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Women died from self-induced abortion attempts. We shouldn’t go back.

Here’s what readers have to say in Saturday’s letters to the editor.
Rep. Amy Mercado, D - Orlando, an opponent of the SB 404, known as the "parental consent" bill, speaks at a press conference at the Capitol in Tallahassee. [AILEEN PERILLA  |  AP]
Rep. Amy Mercado, D - Orlando, an opponent of the SB 404, known as the "parental consent" bill, speaks at a press conference at the Capitol in Tallahassee. [AILEEN PERILLA | AP]
Published Feb. 7

The bad, old days before Roe

Abortion consent legislation advances | Feb. 7

I suspect I am older than many, if not all, Florida lawmakers supporting a bill requiring minors to obtain parental consent for abortions. I vividly remember, in the 1950s, pregnant women throwing themselves down staircases or probing their bodies with wire hangers, in desperate attempts to abort unwanted pregnancies.

Women died or made themselves sterile from self-inflicted abortion attempts. Backstreet abortions were not always performed by doctors, and women took their lives in their hands when they sought such help. In 1973, Roe vs. Wade brought sanity and safety to abortions.

If supporters of the latest attempt to hobble the law are, as they claim, doing it “to ensure abortions are done more safely,” then build bigger, cleaner, more accessible clinics where all women can enter with peace of mind and the assurance that this most gut-wrenching decision will not cost them their privacy or their lives. If this bill passes, underage girls who cannot face their parents and are desperate for an abortion will again seek backstreet charlatans and home-grown methods.

Susan Sussman, Aventura

An abortion dilemma

Opponents of the SB 404, known as the "parental consent" bill, gather at a press conference at the Capitol. [AILEEN PERILLA | AP]

Have the lawmakers taken into account the fact that a significant number of girls are impregnated by a predator from within their own family? What a dilemma for a child.

Tom Reid, Seminole

The right to speak out

Loving it, not leaving it | Letter, Feb. 7

All American citizens have a right to express their opinions. It is the only way to sustain a vibrant democracy. Personally, I have never been shy of stating out loud what my mind and heart believe with the knowledge that I have contributed to this country, and continue to do so, together with my children, not because I want to criticize but because I care.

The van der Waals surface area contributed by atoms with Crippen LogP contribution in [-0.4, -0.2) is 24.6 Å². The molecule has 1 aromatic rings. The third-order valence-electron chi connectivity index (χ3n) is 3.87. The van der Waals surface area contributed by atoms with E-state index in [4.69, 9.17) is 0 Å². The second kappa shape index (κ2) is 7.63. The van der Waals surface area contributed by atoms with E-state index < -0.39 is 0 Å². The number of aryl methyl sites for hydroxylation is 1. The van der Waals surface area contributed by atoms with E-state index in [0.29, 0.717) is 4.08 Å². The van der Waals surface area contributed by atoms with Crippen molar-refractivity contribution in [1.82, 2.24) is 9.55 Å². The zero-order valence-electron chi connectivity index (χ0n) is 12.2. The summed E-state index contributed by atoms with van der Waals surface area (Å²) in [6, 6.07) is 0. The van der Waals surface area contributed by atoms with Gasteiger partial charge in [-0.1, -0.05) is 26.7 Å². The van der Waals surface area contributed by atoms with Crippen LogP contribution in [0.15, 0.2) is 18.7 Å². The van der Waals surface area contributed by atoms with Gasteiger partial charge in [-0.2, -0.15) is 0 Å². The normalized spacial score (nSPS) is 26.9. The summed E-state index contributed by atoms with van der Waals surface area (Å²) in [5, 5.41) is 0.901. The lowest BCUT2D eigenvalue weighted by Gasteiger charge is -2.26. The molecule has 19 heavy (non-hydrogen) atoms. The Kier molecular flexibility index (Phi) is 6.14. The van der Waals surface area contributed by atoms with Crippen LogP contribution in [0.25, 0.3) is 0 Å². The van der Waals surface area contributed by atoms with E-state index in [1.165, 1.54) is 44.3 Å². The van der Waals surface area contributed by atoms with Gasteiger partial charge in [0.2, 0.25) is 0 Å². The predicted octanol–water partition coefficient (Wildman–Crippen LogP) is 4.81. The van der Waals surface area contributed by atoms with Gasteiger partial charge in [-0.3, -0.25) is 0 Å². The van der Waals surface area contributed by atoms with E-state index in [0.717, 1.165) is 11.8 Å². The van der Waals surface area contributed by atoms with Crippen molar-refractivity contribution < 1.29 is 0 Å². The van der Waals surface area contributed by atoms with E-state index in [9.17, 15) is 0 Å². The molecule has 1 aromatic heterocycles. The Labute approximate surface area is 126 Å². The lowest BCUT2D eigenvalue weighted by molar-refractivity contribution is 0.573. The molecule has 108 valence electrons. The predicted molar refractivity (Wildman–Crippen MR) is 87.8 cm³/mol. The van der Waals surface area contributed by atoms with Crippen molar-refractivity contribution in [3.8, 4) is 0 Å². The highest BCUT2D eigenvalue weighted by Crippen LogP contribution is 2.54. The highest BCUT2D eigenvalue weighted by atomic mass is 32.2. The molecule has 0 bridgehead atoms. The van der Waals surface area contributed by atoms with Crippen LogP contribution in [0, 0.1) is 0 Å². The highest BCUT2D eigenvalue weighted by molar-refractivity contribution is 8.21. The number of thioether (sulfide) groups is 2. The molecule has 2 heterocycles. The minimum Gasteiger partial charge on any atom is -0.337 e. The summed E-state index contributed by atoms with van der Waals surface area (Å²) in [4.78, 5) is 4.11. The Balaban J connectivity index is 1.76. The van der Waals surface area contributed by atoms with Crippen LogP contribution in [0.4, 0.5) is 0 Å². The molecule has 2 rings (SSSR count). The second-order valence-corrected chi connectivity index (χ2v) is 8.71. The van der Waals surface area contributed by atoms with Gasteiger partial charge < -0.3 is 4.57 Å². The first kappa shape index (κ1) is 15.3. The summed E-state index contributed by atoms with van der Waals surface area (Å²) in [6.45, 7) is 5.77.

And yes, I was born and raised in another country, and no, I could not go back, as my country is under Communism.

Irene Prosser, Tarpon Springs

A profile in courage

Courageous vs. contemptible | Column, Feb. 7

People gather in support of Sen. Mitt Romney, R-Utah, at the Wallace F. Bennett Federal Building in Salt Lake City. [FRANCISCO KJOLSETH | AP]

Max Boot’s column brought to my mind the book Profiles in Courage by John F. Kennedy in 1956. The book is a volume of short biographies of acts of bravery and integrity by eight U.S. senators. I believe Sen. Mitt Romney would have been included in this book had the timing coincided. One could see the anguish that Romney went through with his decision on the impeachment of the president. Agree or disagree with him, one has to admit he values honesty and integrity over party.

George Chase, St. Pete Beach

A bad death penalty record

Senate bucks death penalty ruling | Jan. 31

I was pleased to read that the Florida Senate is not planning to take our state back to the days when a non-unanimous jury could sentence someone to death. Florida’s record as the leading state for wrongful capital convictions is shameful. Ensuring unanimity in death sentencing is the least we can do to try to avoid more tragedies. Floridians are tired of being an outlier on capital punishment. We want to move forward, not backward. We have much more to do.

Celeste Fitzgerald, Clearwater

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